Two United Airlines pilots were sent for additional training after the Boeing 777-200 that they were at the controls of plunged around 1,425 feet within seconds just after takeoff from Maui Airport late last year, the airline has confirmed.
The San Francisco-bound plane came within just 775 feet of the Pacific Ocean, according to data first unearthed and reported by The Air Current. At one point, the aircraft was plunging at a rate of more than 8,000 feet per minute.
The worrying incident was immediately reported to the airline and the Federal Aviation Administration (FAA), who both opened investigations. The cause of the incident has not yet been revealed, although there was heavy rain and low clouds in the region at the time.
United Airlines flight UA1772 departed Maui Airport at around 2:49 pm on December 18 and initially climbed to 2,200 feet before suddenly launching into a dive towards the ocean.
Data provided by Flight Radar 24, however, appears to suggest that the whole incident was over in less than 45 seconds, and the aircraft quickly recovered, climbing to a normal altitude and making a safe flight to San Francisco.
There are currently no public eyewitness accounts of the incident from passengers on the flight.
Confirming the incident, however, a spokesperson for the Chicago-based airline said both pilots had ben sent for additional training in relation to what happened on December 18.
In a statement, the airline said it “closely coordinated” with the FAA and the ALPA pilots union on an investigation that “ultimately resulted in the pilots receiving additional training.”
United said, “safety remains our highest priority”.
The incident is eerily similar to an apparent near-miss last month in which a Qatar Airways Boeing 787 Dreamliner launched into a steep dive shortly after takeoff from Doha Hamad International Airport.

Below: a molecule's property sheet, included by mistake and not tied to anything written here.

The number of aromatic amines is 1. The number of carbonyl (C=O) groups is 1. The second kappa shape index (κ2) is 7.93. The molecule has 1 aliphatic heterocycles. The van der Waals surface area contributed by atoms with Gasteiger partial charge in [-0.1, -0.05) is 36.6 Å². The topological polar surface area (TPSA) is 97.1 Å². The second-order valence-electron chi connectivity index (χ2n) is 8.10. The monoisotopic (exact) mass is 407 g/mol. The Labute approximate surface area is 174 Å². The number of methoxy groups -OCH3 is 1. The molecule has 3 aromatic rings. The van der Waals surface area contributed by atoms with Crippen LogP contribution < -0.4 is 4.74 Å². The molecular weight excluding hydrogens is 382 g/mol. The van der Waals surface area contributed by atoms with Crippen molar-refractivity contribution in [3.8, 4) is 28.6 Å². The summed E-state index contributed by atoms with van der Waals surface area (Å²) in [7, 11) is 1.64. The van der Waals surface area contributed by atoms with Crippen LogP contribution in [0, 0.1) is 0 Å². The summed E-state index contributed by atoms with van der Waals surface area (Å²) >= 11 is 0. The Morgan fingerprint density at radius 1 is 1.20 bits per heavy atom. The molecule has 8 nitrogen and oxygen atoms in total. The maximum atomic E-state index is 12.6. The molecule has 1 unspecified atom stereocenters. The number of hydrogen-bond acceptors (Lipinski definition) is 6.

In that incident, the aircraft reached a descent speed of 3,000 feet per minute, and according to data supplied by Flight Radar 24, the aircraft got within 800 feet of the Persian Gulf before the aircraft was brought back to safety.
The pilots, however, reportedly didn’t immediately report the incident and an investigation was only launched after details of the frightening near-miss were leaked.
Initial reports suggest the deep descent started when the First Officer, who was at the controls at the time, lost situational awareness. Qatar Airways says it has started an investigation.
U.S. aviation safety has come under the spotlight in recent weeks after a succession of apparent near misses. Last month, an American Airlines Boeing 777 accidentally entered an active runway at New York JFK while a Delta Air Boeing 737 was taking off.
And earlier this month, a FedEx Express plane nearly landed on top of a Southwest Boeing 737 at Austin Airport after the pilots were giving to clearance to land while the Southwest aircraft was still taking off from the same runway.
Mateusz Maszczynski honed his skills as an international flight attendant at the most prominent airline in the Middle East and has been flying throughout the COVID-19 pandemic for a well-known European airline. Matt is passionate about the aviation industry and has become an expert in passenger experience and human-centric stories. Always keeping an ear close to the ground, Matt's industry insights, analysis and news coverage is frequently relied upon by some of the biggest names in journalism.